At this week's IBM Impact conference in Las Vegas -- where SOA and BPM [business process management] are the hottest acronyms around -- I had the opportunity to sit down with Steve Mills, senior vice president and group executive of IBM's Software Group.
SOA has been in various stages of evolution over the past decade, and as Mills discussed, it is built on the shoulders of past efforts at distributed computing architectures.
But now, things are getting really interesting, he says. Businesses are seeking agility by relying on services from across the network spectrum -- whether it is from their own internal IT departments, or from partners or other outside providers. This is changing the role of IT in organizations, and changing the organizations themselves.
Interestingly, many businesses offer services to partners in a big way -- cloud computing, essentially -- but don't dare call it "cloud." For example, he says, ADP has been doing for years what cloud providers have just started doing -- offering online business services to customers. "Nobody in the venture space wants to mention ADP in the context of cloud. It sorts of demystifies the mystical magical cloud," he says. "That's what it is. It's a business process service. ADP's been in business for nearly 40 years. They deliver services that a huge number of people utilize as part of their primary accounting infrastructure, dealing with aspects of payroll, tax remittance, all kinds of core services. If you're part of the finance organization within your company, your cloud provider is ADP, your software as a service provider is ADP. They don't present themselves that way, but they're a long-standing cloud company."
Likewise, UPS, which provides a range of logistics and supply-chain services to customers, isn't a cloud provider -- but that's what they do, only much more deeply than typical cloud provider. "UPS is a wonderful example, 'What Can Brown do for You Today?' You understand what that model is all about. It really begins with process re-engineering," Mills explains. "UPS was founded by process engineers, not by truck drivers, and their whole approach is to look at how to make a supply chain more efficient. How to maximize stocking levels, just-in-time delivery of parts and components. They want to come in and re-engineer your process, and as part of that, they're going to actually operate part of, if not all of your process."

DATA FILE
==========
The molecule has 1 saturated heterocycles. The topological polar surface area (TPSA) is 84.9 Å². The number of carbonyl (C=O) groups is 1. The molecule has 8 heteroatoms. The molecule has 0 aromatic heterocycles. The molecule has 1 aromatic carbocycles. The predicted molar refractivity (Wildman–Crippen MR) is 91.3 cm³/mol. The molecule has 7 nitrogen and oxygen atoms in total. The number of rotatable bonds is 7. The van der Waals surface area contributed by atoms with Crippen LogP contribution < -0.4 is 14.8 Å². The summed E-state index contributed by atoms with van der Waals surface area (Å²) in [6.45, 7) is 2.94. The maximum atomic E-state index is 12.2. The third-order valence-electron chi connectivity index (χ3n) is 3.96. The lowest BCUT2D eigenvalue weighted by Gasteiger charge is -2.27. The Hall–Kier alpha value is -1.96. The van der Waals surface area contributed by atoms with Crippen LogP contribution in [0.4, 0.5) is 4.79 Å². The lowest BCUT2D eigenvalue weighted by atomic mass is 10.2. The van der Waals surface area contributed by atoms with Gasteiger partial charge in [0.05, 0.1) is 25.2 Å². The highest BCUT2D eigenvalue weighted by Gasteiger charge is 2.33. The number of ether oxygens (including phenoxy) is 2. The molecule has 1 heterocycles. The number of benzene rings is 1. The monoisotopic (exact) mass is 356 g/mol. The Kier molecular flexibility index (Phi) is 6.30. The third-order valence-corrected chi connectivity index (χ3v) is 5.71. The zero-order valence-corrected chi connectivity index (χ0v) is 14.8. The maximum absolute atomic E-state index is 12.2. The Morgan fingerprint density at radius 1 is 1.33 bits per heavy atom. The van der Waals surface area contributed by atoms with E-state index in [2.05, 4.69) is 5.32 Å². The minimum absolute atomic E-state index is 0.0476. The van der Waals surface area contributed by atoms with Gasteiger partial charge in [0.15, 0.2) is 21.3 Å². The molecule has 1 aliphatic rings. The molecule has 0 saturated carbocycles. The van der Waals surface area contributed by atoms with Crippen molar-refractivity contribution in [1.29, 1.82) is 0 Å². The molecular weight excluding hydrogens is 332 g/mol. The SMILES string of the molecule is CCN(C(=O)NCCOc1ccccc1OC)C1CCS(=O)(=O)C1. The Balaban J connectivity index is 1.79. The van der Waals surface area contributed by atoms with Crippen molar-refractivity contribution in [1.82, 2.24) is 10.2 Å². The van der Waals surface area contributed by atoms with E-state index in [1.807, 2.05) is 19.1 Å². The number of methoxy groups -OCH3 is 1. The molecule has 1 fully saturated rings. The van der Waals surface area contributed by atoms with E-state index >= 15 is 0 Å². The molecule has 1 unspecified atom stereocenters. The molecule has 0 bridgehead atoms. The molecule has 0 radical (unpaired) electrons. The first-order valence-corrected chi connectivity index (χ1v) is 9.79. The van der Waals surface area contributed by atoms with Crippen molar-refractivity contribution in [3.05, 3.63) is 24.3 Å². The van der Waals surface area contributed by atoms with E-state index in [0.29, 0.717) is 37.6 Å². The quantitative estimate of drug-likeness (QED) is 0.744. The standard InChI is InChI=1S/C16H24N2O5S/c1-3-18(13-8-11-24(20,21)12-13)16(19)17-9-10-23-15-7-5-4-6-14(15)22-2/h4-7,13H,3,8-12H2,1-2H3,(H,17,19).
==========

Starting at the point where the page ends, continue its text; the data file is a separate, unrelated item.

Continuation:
For companies to realize this interoperability with their business partners, and to move into the cloud effectively -- even if it's not being called a cloud -- service orientation is essential, Mills believes. "SOA is critical. If your environment is wired together very tightly, the idea that tomorrow somebody who comes along with a great service that can fit into your environment is going to be challenging for you. Because you're so wired together. The more service oriented you are, the more you can peel out specific services."
This in turn is leading to a major acceleration in the "de-verticalization" of business organizations. "Companies have been de-verticalizing for decades," Mills points out. "Henry Ford owned the iron ore mines, steel mills, and rubber plantations. In order for him to create a car back then, he had to have a full vertically integrated manufacturing infrastructure that went all the way back into the raw materials. Ford clearly doesn't operate that way today, there's no need to."
"If you look at the last 30-plus years of the evolution of the use of IT within business, you'd see an ever-increasing amount of de-verticalization," Mills says. "Companies are becoming ever more flexible and open to the idea that third-party providers of useful business process services are a convenient cost-effective way to get the job done. And that's good news, in terms of improving economics and creating greater flexibility."
Of course, with de-verticalization comes complexity, he continues. "As I look at now my corporate IT infrastructure is becoming ever more virtualized, logically virtualized in the context of where do these services come from, and now I'll need to track all these relationships, I have interdependencies that take place, I still have to deal with all my compliance." Enter SOA as we know it today, Mills says. "SOA gives us tremendous flexibility and real leverage on costs."
This, in turn, is dramatically changing the role of IT in organizations. With SOA and cloud, Mills points out, "Businesses have to spend even more time thinking about how they're going to manage all these services, and certify services, and be able to ensure that they can sustain their overall business model in context of everything they have to do to protect their brand to manage effectively. It's not that its impossible to do. It just changes the nature of what the IT organizations become responsible for. IT becomes a service aggregator, much more than a service producer."